assimilability


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as·sim·i·la·ble

 (ə-sĭm′ə-lə-bəl)
adj.
Capable of being assimilated: assimilable nutrients; assimilable information.

as·sim′i·la·bil′i·ty n.

assimilability

(əˌsɪmɪləˈbɪlɪtɪ)
n
the capacity to be assimilated or made similar
References in periodicals archive ?
The KMT provided men with opportunities to demonstrate their assimilability, Marshall argues, whereas immigrant women on the prairies were isolated to a greater degree than those who lived elsewhere because of racial discrimination, geography, and traditional gender biases rooted in Chinese culture.
According to the board, thanks to assimilability, crystal stock levels and other qualities of Karara's supplies, the move will bring improvements in energy efficiency and cost saving to benefit Angang's profit-making ability.
paused on the newly seized island of Puerto Rico which was comprised of an undesirably Black population whose assimilability, its capacity to "whiten" and function as "reasonable" citizens was unknown (see Duany).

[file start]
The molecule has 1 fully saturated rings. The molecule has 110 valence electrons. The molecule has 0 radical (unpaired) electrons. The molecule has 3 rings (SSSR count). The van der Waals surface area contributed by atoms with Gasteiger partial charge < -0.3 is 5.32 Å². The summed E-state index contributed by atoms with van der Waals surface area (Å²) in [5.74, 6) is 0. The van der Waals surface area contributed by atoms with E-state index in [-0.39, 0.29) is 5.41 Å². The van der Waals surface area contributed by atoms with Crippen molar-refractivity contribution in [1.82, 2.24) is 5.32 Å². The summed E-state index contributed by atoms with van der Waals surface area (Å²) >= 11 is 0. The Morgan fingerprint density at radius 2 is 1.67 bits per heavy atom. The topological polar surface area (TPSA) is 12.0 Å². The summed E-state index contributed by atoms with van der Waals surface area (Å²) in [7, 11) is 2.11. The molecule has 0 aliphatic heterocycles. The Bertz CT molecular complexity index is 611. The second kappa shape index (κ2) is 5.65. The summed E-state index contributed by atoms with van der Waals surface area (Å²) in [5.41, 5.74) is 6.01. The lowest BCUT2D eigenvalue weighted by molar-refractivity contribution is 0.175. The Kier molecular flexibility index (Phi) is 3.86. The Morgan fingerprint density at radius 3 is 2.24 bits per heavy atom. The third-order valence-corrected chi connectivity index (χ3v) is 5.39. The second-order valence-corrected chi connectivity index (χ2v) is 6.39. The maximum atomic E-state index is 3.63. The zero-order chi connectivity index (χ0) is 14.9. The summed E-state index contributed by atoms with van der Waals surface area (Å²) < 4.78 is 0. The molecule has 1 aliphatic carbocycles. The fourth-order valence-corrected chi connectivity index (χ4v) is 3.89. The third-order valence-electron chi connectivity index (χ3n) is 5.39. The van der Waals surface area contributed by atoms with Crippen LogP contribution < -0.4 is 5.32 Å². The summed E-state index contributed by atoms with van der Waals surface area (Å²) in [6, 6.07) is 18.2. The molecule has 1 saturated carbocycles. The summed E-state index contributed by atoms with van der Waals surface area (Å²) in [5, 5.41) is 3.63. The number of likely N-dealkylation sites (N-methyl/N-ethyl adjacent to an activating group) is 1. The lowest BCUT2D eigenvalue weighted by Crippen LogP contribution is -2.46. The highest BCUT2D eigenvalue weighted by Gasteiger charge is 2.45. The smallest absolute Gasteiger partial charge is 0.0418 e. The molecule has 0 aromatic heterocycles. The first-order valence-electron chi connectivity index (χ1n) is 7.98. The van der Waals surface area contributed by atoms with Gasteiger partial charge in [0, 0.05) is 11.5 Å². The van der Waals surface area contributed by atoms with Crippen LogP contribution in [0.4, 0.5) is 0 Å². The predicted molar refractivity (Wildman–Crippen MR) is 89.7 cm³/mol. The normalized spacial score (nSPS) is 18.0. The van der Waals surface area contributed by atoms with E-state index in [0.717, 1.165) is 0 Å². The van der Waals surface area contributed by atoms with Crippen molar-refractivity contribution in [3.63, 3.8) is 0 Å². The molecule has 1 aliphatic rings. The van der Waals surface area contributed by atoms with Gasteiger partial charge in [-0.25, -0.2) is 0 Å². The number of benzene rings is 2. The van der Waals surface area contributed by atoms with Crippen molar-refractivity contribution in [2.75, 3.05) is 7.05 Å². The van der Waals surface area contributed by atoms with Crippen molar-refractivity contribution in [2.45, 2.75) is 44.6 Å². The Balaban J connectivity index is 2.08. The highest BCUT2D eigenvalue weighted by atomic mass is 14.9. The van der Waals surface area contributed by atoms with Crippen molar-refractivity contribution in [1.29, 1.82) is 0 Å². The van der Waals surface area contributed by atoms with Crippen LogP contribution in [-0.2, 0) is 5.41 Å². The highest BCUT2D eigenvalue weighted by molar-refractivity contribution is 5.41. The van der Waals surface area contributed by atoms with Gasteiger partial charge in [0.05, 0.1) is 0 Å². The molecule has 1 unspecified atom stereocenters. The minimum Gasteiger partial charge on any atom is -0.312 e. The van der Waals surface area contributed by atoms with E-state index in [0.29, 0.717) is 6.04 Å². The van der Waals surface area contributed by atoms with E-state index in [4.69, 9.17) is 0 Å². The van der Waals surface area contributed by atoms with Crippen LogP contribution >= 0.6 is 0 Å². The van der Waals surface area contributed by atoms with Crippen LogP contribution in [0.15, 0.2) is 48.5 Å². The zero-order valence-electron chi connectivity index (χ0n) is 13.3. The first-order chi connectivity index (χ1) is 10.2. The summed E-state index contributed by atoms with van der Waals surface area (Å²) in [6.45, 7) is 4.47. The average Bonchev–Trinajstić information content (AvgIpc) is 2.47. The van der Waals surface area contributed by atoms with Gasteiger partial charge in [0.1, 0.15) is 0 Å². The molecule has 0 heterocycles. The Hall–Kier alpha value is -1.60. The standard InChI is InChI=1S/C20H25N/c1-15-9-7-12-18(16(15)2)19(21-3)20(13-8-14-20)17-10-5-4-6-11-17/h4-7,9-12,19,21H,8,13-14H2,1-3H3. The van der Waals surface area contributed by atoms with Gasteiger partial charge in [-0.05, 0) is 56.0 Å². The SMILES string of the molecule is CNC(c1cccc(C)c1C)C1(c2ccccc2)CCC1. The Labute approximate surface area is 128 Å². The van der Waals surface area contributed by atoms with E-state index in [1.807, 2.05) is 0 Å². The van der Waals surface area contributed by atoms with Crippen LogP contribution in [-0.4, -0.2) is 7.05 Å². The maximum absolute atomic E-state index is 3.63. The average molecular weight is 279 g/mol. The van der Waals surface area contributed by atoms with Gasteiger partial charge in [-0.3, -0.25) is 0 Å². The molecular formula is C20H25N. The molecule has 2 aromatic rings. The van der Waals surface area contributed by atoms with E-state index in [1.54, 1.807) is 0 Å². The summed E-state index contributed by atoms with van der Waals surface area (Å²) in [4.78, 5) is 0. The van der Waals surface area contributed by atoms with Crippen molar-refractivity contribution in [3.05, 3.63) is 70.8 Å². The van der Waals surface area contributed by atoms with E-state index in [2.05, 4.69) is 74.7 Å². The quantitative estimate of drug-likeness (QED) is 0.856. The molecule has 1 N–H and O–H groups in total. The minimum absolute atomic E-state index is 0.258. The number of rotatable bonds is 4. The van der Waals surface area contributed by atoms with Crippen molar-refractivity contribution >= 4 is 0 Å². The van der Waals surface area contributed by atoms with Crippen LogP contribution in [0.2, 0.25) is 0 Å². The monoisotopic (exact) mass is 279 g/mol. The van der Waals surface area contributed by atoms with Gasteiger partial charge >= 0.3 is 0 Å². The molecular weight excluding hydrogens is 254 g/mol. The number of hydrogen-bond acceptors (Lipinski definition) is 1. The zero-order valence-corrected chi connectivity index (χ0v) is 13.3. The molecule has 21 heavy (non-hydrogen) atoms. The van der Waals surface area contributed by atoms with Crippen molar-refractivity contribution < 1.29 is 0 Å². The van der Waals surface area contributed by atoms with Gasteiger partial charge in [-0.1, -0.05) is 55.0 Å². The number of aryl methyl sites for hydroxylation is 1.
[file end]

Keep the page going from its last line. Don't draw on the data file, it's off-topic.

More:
But such depictions could also, even simultaneously, undermine arguments for Scotland's assimilability, or stake a claim for Scottish superiority to the limits of the British polity.
This collection of essays originated from the September 2010 conference "Representing Perpetrators" at the University of Sheffield and explores ethics and aesthetics of depiction, questions of comprehension and assimilability, contexts of historical violence, nation and postmemory, gender, and voyeurism with aims to simultaneously examine the depiction of Holocaust perpetrators and maintain the unease associated with such examination.
In terms of a justificatory account predicated on informational advantage, a lawful permanent resident's contact with criminal law enforcement offers little reliable data about that person's belonging, assimilability, or desirability.
My point here is that the perception of Asian American assimilation and inclusion, however illusory, has served only to emphasize post-emancipation African America's lack of assimilability in America's racial imagination.
First, in addition to plate XII's assimilability by white, western viewers, the Puritan's poverty and illiteracy presumably preclude his exposure and attendant desensitization to a wide array of potentially disturbing cultural material.